Wow, no one saw this coming. The University of Florida announced this past week that it was dropping its computer science department, which will allow it to save about $1.7 million. The school is eliminating all funding for teaching assistants in computer science, cutting the graduate and research programs entirely, and moving the tattered remnants into other departments.
Let’s get this straight: in the midst of a technology revolution, with a shortage of engineers and computer scientists, UF decides to cut computer science completely?
Math and computer science are hard. Why bother?
Students at UF have already organized protests, and have created a website dedicated to saving the CS department. Several distinguished computer scientists have written to the president of UF to express their concerns, in very blunt terms. Prof. Zvi Galil, Dean of Computing at Georgia Tech, is “amazed, shocked, and angered.” Prof. S.N. Maheshwari, former Dean of Engineering at IIT Delhi, calls this move “outrageously wrong.” Computer scientist Carl de Boor, a member of the National Academy of Sciences and winner of the 2003 National Medal of Science, asked the UF president “What were you thinking?”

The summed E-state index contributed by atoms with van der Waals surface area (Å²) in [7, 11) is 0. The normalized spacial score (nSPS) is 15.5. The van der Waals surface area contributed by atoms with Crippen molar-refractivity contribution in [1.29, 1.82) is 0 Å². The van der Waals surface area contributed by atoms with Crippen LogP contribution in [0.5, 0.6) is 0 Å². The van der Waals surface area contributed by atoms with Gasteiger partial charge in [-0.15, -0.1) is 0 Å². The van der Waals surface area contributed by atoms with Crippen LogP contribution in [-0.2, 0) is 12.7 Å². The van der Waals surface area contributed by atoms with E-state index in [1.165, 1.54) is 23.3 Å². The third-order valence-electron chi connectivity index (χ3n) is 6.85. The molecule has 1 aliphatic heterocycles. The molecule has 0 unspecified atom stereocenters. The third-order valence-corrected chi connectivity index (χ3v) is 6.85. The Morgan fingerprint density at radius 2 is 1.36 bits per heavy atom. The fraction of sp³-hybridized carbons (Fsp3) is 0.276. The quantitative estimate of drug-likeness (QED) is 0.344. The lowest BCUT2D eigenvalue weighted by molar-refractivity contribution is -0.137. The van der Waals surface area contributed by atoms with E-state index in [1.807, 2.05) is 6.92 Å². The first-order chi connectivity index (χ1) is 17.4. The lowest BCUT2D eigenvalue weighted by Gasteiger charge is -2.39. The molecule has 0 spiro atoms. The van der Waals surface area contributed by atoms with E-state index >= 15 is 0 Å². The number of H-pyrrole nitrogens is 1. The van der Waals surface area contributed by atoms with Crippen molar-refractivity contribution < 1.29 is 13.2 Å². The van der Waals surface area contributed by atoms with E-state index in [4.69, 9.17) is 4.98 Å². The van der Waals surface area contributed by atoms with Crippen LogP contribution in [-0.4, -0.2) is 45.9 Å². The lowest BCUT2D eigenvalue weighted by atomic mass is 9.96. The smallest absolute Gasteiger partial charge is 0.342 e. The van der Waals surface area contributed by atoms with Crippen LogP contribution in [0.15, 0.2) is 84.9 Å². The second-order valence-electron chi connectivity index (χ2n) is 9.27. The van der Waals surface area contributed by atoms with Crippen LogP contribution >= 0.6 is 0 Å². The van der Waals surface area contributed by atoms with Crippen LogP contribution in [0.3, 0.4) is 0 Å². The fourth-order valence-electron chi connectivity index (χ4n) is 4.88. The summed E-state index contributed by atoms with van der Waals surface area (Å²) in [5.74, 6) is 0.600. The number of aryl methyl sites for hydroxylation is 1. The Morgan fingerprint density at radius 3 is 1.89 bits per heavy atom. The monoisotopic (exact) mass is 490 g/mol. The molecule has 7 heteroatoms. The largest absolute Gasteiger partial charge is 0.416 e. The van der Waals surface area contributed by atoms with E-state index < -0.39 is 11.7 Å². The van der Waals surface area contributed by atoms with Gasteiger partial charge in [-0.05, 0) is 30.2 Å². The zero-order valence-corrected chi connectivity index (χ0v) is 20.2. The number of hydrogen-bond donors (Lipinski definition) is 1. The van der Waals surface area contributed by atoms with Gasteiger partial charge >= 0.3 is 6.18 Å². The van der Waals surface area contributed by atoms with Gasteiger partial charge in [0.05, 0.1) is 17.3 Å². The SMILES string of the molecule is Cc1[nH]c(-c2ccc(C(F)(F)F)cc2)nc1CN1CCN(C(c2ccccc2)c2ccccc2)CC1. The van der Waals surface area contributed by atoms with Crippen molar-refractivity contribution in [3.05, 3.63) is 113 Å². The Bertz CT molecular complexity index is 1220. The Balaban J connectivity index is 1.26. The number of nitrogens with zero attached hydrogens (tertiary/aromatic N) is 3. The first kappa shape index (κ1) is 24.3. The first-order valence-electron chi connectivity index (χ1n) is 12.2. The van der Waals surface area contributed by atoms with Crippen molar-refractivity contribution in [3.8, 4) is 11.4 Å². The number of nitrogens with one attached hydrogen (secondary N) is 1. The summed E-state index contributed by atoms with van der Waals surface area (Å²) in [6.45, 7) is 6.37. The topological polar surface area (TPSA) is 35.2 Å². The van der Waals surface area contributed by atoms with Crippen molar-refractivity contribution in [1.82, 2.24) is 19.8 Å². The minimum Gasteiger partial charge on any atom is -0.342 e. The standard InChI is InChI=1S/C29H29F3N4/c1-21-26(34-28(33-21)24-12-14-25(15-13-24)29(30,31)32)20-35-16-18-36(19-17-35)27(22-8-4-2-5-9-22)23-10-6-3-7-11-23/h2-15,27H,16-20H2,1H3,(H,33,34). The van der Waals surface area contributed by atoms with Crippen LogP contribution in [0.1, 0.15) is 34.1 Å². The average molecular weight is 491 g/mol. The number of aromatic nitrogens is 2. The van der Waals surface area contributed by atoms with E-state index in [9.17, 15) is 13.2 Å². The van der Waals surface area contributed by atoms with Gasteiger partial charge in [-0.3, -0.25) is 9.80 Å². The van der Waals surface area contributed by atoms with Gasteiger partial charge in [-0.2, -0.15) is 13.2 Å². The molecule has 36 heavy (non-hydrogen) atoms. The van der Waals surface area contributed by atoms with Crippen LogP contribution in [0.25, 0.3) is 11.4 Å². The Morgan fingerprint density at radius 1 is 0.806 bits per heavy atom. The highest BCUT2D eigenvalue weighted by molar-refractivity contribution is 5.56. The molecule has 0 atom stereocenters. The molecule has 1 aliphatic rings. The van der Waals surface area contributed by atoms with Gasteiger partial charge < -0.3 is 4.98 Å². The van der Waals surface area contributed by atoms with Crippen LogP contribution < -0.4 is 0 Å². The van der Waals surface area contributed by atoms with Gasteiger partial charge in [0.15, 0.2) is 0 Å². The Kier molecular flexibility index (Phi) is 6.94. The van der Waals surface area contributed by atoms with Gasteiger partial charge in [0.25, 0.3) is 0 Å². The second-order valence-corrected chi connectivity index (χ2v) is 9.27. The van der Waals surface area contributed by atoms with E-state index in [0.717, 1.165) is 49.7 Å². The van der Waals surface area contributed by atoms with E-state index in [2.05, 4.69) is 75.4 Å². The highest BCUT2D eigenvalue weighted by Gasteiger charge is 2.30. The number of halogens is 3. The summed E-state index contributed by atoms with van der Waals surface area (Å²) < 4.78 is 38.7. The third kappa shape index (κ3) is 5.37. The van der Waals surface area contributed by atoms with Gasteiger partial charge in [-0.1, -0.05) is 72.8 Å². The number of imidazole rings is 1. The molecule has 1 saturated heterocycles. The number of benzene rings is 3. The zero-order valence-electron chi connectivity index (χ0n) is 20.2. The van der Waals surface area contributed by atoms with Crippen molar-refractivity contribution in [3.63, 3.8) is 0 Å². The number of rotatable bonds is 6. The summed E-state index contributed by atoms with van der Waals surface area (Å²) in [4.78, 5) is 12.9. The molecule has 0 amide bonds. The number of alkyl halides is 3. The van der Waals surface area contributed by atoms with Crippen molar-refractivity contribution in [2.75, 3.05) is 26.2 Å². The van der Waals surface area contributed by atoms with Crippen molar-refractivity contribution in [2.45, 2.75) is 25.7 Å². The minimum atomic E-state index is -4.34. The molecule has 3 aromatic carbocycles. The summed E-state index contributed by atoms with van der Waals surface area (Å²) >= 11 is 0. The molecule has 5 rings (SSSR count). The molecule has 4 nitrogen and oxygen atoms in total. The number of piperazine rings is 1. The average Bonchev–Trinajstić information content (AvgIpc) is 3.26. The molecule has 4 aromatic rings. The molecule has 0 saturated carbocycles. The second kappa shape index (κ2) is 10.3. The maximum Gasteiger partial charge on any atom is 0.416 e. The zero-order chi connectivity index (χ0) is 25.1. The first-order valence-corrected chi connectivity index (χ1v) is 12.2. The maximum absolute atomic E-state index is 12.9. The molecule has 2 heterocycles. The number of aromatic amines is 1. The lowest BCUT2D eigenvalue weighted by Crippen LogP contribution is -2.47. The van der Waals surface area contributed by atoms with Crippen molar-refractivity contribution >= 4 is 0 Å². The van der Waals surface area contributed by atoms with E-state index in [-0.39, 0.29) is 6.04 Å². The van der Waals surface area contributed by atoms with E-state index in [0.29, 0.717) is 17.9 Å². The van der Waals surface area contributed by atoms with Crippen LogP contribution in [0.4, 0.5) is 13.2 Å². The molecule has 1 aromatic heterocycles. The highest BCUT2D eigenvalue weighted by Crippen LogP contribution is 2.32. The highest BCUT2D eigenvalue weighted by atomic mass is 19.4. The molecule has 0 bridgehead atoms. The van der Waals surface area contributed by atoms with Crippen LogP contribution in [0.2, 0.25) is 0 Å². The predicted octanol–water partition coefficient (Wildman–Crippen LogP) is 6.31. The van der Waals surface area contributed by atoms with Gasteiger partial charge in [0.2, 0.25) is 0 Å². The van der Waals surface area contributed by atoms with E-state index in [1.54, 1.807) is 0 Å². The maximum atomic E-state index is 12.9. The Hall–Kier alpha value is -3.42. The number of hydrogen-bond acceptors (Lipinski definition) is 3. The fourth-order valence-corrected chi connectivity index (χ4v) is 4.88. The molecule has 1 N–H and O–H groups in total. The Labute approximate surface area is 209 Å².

(Note to the students, if you need more quotes for your site: I think this move is shockingly short-sighted. The University of Florida is moving backwards while the rest of the world moves ahead.)
Meanwhile, the athletic budget for the current year is $99 million, an increase of more than $2 million from last year. The increase alone would more than offset the savings supposedly gained by cutting computer science.
Now, I’m not saying that UF has chosen football over science. (Imagine the outcry, though, if UF cut a major sport instead of a major science department.) Actually, the real villains here are the Florida state legislators, who have cut the budget for their flagship university by 30% over the past 6 years.
Meanwhile, just two days ago, Florida governor Rick Scott approved the creation of a brand-new public university, Florida Polytechnic University, to be located near the city of Tampa. In an unintentionally ironic statement, Gov. Scott said
“At a time when the number of graduates of Florida’s universities in the STEM [science, technology, engineering, and mathematics] fields is not projected to meet workforce needs, the establishment of Florida Polytechnic University will help us move the needle in the right direction.”
Heads up, Gov. Scott: no one is going to believe that you’re supporting technical education when your flagship university is eliminating its Computer Science Department. Since cutting support for universities seems to be a major agenda item for you and the legislature, why stop at 30%? With just a bit more cutting, you could get rid of those annoying universities entirely. Let the rest of the country worry about higher education! Florida can focus on orange groves and golf courses. Oh, and football.